Savor the Steps


Just before Thanksgiving my mother had surgery on her knee. Apparently, the cartilage had vanished, which kind of made me a little nervous. I didn’t know our body parts could just disintegrate like that. I began checking myself every morning for missing fingers and ears. The only thing that ever came up missing was my memory.


Mom told the kids she was getting a bionic knee, so they wanted her to play kick ball with them. They assumed they’d always win with her on their team. I just wanted to know if it made the same noise I heard on the Six Million Dollar Man series whenever he kicked into bionic gear. It would be fun if people came with their own sound effects. Zac has his own, but when his are heard people usually leave the room or open windows.


During the initial healing process, Mom was not supposed to be in a car or put any weight on it. It needed time to gain strength and she had physical therapy to assist her in getting there. The problem was, Thanksgiving was coming up and she was supposed to go to my sister’s house for that elaborate meal. Laurie’s house is raised off the ground and at least a dozen steps have to be climbed in order to gain access to the inside and the food inside. Mom’s knee trembled at the thought of it.


As the day approached, her knee was gaining strength. They did a test drive, taking mom to my sister’s two days prior to make sure the car ride wasn’t going to cause her pain. Then the therapist gave her his prescription for getting in the house.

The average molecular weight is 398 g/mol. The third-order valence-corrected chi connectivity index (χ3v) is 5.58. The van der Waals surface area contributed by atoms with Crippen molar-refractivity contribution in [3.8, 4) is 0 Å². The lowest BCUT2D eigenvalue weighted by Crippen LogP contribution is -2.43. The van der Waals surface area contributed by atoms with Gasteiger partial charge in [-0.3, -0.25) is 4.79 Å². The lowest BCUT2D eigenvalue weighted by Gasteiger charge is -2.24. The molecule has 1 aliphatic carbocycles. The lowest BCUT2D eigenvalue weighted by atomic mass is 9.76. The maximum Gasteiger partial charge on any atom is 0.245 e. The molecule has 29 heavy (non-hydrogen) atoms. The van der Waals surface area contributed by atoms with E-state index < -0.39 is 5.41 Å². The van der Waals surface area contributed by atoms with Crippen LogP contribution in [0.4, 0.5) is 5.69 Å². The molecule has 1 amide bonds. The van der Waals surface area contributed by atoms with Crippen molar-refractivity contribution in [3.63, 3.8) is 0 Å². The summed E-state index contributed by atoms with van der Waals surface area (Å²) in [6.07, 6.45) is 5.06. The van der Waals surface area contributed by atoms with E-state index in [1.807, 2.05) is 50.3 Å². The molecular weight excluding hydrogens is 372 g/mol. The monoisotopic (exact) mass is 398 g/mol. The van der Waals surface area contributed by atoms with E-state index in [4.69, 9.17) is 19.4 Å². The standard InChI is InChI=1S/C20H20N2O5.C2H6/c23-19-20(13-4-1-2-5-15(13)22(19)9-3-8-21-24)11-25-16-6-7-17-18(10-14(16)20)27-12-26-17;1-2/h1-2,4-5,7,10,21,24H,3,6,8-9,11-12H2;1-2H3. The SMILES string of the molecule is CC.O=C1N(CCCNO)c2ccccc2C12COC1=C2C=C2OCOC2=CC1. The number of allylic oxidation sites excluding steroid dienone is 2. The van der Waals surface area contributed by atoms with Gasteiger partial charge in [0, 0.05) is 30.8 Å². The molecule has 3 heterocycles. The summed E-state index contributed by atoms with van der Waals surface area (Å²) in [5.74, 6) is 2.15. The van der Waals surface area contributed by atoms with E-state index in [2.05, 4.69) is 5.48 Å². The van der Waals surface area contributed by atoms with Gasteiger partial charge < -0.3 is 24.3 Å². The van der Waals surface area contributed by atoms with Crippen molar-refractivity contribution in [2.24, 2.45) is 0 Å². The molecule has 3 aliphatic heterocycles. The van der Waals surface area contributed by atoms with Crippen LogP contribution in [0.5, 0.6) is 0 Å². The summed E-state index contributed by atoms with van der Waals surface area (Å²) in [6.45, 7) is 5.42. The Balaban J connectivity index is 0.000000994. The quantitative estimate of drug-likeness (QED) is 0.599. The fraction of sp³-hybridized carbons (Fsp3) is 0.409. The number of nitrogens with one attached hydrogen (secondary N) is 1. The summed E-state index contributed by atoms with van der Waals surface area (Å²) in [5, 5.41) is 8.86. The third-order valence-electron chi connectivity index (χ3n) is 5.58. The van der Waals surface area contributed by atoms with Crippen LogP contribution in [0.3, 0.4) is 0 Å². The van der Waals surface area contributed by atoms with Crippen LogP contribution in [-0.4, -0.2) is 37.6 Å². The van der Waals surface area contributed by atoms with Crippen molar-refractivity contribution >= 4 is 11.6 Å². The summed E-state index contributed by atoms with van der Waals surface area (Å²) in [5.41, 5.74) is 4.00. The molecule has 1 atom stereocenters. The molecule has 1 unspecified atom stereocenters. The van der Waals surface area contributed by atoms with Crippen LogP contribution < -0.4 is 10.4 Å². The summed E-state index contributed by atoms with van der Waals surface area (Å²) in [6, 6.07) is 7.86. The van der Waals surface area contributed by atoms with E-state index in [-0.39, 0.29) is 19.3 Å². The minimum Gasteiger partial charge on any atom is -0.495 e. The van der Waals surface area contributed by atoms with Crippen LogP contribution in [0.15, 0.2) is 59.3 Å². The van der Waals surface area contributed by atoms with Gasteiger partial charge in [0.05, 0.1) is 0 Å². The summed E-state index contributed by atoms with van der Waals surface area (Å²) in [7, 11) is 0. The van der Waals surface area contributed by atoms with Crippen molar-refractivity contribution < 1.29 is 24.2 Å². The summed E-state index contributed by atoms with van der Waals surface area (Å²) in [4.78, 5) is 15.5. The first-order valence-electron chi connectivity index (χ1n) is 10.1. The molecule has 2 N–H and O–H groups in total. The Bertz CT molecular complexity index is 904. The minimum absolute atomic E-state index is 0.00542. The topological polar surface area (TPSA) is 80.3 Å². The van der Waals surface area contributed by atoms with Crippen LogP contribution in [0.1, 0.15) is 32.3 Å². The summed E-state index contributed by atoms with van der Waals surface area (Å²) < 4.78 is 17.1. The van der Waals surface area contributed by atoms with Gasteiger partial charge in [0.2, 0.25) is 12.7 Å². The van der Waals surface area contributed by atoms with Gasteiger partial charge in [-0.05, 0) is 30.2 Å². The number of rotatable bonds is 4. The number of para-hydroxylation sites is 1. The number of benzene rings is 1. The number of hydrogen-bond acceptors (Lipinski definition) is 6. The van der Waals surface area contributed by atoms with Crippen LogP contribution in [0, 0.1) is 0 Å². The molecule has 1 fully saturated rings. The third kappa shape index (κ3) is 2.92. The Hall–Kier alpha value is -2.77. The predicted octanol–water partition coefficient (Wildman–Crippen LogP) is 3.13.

“Don’t rush getting inside. Have two chairs ready. When you pull up, have one by the car and as soon as you get out, sit and rest a few moments. When you’re ready, have another chair at the base of the stairs and go to it. Again, rest a few minutes. Another chair needs to be at the top of the stairs. Take them slowly and then rest some more before going inside the house. When you’re ready, go inside and sit and enjoy yourself.”


Mom followed his instructions, survived the climb and had a great Thanksgiving with my sister and her children.


As she was reciting the therapist’s instructions to me, I couldn’t help but think what a great philosophy for this journey called Life. We are usually in such a rush to get where we are going that we miss the journey altogether. I’ve even done that with my writing. I see the finished project and race to finish it, quite often getting frustrated that it hadn’t happened already. I need to pause and enjoy each step, savoring the journey I am on. Each step is precious and worthy of contemplation. Don’t rush toward your destination. Pause. Have a seat. Enjoy what you’ve accomplished so far. Then, get up and tackle the next step.


Don’t sit too long, though. You can savor the past so much that you waste your future. I knew a pastor like that once. For two years all he preached was what his church had done, the great things they had accomplished. He didn’t realize that nothing was being done in the present. Soon, his future started falling apart. People left the church and eventually he resigned. Why? Because he sat savoring the past without getting back up to move to the future.


A balance must be found. Move from point A to point B and then take a breather. Savor what you’ve accomplished and then look at Point C and go for it. Once you reach that final destination, there will be plenty of time to enjoy the entire journey. However, if you don’t pause to reflect on what you’ve achieved so far, you’re going to be too exhausted to enjoy anything.


If Mom had not rested each phase, she could have done herself serious injury. If you kill yourself trying to accomplish your dreams, then no one, including you, will reap the benefit. So, at the end of this day, pull up a chair and look back at your accomplishments. You deserve a break and a chance to give yourself a pat on the back for a job well done. Tomorrow, you begin the next set of steps. They’ll still be there, I promise.


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